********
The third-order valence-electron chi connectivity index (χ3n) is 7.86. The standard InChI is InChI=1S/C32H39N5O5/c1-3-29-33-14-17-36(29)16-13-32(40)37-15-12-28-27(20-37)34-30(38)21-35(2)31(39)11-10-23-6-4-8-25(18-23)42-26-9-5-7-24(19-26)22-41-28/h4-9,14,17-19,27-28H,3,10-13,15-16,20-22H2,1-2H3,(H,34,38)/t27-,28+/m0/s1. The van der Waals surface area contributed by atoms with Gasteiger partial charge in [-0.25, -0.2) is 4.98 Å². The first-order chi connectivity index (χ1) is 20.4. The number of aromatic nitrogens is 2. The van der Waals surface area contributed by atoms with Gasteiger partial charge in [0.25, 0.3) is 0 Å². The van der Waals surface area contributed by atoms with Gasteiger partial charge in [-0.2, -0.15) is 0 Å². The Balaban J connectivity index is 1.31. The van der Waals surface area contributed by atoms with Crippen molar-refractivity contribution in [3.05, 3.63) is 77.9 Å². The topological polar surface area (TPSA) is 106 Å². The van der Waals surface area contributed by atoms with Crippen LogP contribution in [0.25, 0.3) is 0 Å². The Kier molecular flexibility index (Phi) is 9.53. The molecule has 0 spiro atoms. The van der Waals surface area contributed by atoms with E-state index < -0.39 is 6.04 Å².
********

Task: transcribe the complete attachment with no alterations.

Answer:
The third-order valence-electron chi connectivity index (χ3n) is 7.86. The standard InChI is InChI=1S/C32H39N5O5/c1-3-29-33-14-17-36(29)16-13-32(40)37-15-12-28-27(20-37)34-30(38)21-35(2)31(39)11-10-23-6-4-8-25(18-23)42-26-9-5-7-24(19-26)22-41-28/h4-9,14,17-19,27-28H,3,10-13,15-16,20-22H2,1-2H3,(H,34,38)/t27-,28+/m0/s1. The van der Waals surface area contributed by atoms with Gasteiger partial charge in [-0.25, -0.2) is 4.98 Å². The first-order chi connectivity index (χ1) is 20.4. The number of aromatic nitrogens is 2. The van der Waals surface area contributed by atoms with Gasteiger partial charge in [0.25, 0.3) is 0 Å². The van der Waals surface area contributed by atoms with Gasteiger partial charge in [-0.2, -0.15) is 0 Å². The Balaban J connectivity index is 1.31. The van der Waals surface area contributed by atoms with Crippen molar-refractivity contribution in [3.05, 3.63) is 77.9 Å². The topological polar surface area (TPSA) is 106 Å². The van der Waals surface area contributed by atoms with Crippen LogP contribution in [0.25, 0.3) is 0 Å². The Kier molecular flexibility index (Phi) is 9.53. The molecule has 0 spiro atoms. The van der Waals surface area contributed by atoms with E-state index < -0.39 is 6.04 Å².